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PayPal cuts services to Bradley Manning support fund

As a British Court agrees to extradite Julian Assange, suspected source Bradley Manning has his support fund frozen by PayPal.

ONLINE PAYMENT service PayPal has frozen the account of a group that had been raising funds in support of Bradley Manning, the US Army private suspected of passing on confidential US war documents and diplomatic messages to WikiLeaks.

Courage to Resist, a group founded to collect support funds for Manning’s legal defence, said yesterday PayPal had frozen its account, which was one of the main ways that international residents could make donations to support Manning.

A spokesperson for the Bradley Manning Support Network, which had been partnering with Courage to Resist, said the group had been “in discussions with PayPal for weeks, and by their own admission there’s no legal obligation for them to close down our account.”

Another claimed that PayPal was not willing to remove the restrictions placed on the account unless it was given the authorisation to withdraw some of the funds by default.

“Our accounting does not allow for this type of direct access by a third party,” the spokesman added, “nor do I trust PayPal as a business entity with this responsibility given their punitive actions against WikiLeaks”.

The action taken against WikiLeaks had been unwarranted, he continued, because the whistleblowing website had “not charged with any crime by any government on Earth.”

The PayPal account had been set up in 2006 but there were “no issues with this account,” Courage to Resist said, until supporters were specifically asked to provide donations for Manning’s defence.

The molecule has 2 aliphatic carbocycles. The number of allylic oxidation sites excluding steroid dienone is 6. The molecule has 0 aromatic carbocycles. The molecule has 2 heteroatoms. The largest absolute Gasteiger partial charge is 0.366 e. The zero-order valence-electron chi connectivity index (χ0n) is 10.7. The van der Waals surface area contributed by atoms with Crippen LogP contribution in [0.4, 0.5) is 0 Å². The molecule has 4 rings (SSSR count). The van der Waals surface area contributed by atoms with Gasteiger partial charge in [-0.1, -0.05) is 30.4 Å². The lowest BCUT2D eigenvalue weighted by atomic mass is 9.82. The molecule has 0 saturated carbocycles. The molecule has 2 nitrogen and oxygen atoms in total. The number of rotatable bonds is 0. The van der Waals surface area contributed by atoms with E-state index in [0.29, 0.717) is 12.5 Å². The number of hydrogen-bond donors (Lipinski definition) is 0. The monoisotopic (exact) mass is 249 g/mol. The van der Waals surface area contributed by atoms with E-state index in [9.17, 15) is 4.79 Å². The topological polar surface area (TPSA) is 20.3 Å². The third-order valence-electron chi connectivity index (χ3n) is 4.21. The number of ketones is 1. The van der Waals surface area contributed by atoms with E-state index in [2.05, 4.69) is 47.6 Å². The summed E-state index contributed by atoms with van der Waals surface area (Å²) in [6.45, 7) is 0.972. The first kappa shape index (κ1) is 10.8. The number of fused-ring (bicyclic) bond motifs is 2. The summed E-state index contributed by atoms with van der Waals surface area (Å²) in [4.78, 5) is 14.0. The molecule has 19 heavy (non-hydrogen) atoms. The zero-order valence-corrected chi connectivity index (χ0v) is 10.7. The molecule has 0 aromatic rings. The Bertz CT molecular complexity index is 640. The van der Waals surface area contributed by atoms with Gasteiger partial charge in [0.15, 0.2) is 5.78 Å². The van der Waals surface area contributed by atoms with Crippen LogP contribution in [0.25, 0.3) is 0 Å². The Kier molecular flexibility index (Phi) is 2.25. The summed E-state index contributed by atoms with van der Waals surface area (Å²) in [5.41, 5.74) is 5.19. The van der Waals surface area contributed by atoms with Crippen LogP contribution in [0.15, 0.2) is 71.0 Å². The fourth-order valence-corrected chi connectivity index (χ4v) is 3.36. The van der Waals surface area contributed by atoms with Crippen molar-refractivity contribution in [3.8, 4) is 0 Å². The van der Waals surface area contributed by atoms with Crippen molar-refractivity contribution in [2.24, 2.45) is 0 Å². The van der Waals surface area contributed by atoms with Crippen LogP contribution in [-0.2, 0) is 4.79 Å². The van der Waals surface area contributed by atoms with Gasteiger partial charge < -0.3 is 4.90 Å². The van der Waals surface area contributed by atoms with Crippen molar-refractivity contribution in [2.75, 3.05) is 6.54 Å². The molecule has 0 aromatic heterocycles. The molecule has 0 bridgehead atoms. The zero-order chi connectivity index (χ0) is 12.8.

Maning is widely considered the source of both the Afghan and Iraqi ‘war logs’ posted to WikiLeaks last year, as well as a possible source of the US diplomatic cables currently being published by the site.

He has been in solitary confinement at a military unit in Virginia since June 2010, and is not likely to face trial until autumn of this year. He is only allowed out of his cell for an hour a day, and is denied any exercise or access to the media.

The United Nations is continuing an investigation into his treatment, after suggestions his treatment was tantamount to torture.

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WikiLeaks itself has seen PayPal block its fundraising accounts in the wake of the latter publication, while a number of banks worldwide had also frozen accounts set up to provide legal support for its founder, Julian Assange.

PayPal and the websites of a number of credit card companies were attacked by the hacktivist collective Anonymous in the wake of the moves.

The decision to freeze the account came hours before Assange lost his fight in a London court against extradition to Sweden, where he is wanted on rape charges. Assange is set to appeal that decision.

About the author:

Gavan Reilly

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